"I just don't want to see anything happen to you, Kimmie. That's all."

I sighed, "I know, Uncle. You wanna come in? I have lemonade."

His eyes lit up and a smile retuned to his face as he accepted. Uncle Bert was a sucker for lemonade. It was the one treat he allowed himself since his bypass surgery. He loved mine the most, because I poured a lot of sugar in it.

I poured us each a glass and sat down and talked. We did that every few days. He liked to keep up with everything going on with me, and I liked to keep in touch with him. I wished we could talk more, but he lived outside of town and I didn't have a car. Most days, he just didn't feel like coming into town.

"So who's talking about me, then?" I asked as I got up to pour us each another glass.

"Oh, those gals at the senior center. The ones that drink up all the ginger ale."

"The Ginger Ale Ladies? Those old coots talk about everyone and everything. They probably didn't even get half the crap they said about me right, anyways,” I was furious. It was true, they didn't get most of their information correct, but that didn't stop people from believing them. Damn sheep.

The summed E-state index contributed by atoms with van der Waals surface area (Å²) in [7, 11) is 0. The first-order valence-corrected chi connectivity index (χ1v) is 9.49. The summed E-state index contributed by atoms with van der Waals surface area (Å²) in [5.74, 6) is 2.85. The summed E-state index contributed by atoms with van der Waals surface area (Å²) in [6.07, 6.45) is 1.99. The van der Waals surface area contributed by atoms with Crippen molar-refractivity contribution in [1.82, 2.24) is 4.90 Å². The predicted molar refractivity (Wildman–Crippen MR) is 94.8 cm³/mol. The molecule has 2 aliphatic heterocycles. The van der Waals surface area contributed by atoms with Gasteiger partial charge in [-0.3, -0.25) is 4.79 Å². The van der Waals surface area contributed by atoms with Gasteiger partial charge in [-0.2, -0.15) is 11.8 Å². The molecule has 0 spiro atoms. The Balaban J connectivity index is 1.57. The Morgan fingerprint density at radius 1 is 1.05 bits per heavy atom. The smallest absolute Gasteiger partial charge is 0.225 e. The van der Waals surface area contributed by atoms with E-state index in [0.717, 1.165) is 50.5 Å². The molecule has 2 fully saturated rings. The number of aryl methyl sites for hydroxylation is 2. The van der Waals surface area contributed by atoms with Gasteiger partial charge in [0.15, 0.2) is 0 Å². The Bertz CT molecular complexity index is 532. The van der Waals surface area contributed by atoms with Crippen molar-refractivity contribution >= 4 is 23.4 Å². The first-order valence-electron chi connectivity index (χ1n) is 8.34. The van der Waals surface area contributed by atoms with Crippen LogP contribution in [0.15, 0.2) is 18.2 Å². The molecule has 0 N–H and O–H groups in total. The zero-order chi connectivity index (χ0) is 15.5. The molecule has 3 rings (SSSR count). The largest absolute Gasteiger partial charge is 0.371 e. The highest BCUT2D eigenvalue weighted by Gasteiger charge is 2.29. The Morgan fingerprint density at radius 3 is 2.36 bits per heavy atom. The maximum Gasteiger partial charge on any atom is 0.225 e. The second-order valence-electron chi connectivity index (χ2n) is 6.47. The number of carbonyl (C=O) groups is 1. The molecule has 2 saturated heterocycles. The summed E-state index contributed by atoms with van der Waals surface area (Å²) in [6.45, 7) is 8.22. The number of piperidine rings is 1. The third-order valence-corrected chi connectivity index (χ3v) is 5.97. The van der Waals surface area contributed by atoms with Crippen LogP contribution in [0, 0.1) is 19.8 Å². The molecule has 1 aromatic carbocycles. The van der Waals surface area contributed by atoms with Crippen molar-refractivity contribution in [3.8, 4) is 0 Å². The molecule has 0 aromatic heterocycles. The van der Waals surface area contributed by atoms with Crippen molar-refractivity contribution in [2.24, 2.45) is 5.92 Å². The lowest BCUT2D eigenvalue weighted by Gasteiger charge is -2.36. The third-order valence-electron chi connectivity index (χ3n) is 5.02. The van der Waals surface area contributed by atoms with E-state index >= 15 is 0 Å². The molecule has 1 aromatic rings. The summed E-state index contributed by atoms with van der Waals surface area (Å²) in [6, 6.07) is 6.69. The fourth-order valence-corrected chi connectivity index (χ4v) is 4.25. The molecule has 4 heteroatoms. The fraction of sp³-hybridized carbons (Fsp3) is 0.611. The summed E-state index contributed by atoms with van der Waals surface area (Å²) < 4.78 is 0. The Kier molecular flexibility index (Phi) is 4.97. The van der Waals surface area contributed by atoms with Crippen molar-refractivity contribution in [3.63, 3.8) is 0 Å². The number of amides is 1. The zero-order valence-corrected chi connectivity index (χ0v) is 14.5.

"Yeah, don't worry about them, Kimmie. Just be careful you don't get hurt,” Uncle Bert said. We talked a bit more about the weather and such, then he saw what time it was and took off.

I was still mad, and I wasn't going to let it go. I knew it'd be best if I just shrugged it off, but I couldn't. I wanted to go down there and slap each of them. I just wanted to humiliate them.

It wasn't long before I came up with an idea to fix them but good, but it would be difficult to pull off. If I pulled it off, it would get those ginger ale-swilling prudes off my back.

I called around to volunteer at the senior center next Tuesday evening, since the Ginger Ale Ladies always met on Wednesday morning. I spent the next week preparing. When Wednesday morning came around, everything would be perfect.

I walked into the senior center, and saw just what I was hoping to see. The ladies hadn’t noticed the wine I put into the ginger ale, and now they were drunk. I smiled wide as Thelma started making rude noises and swearing at Al, another regular.

"I think you better shut the hell up, you old fool!" Thelma blurted. He was stunned and turned back to his poker game with his friends, muttering something under his breath.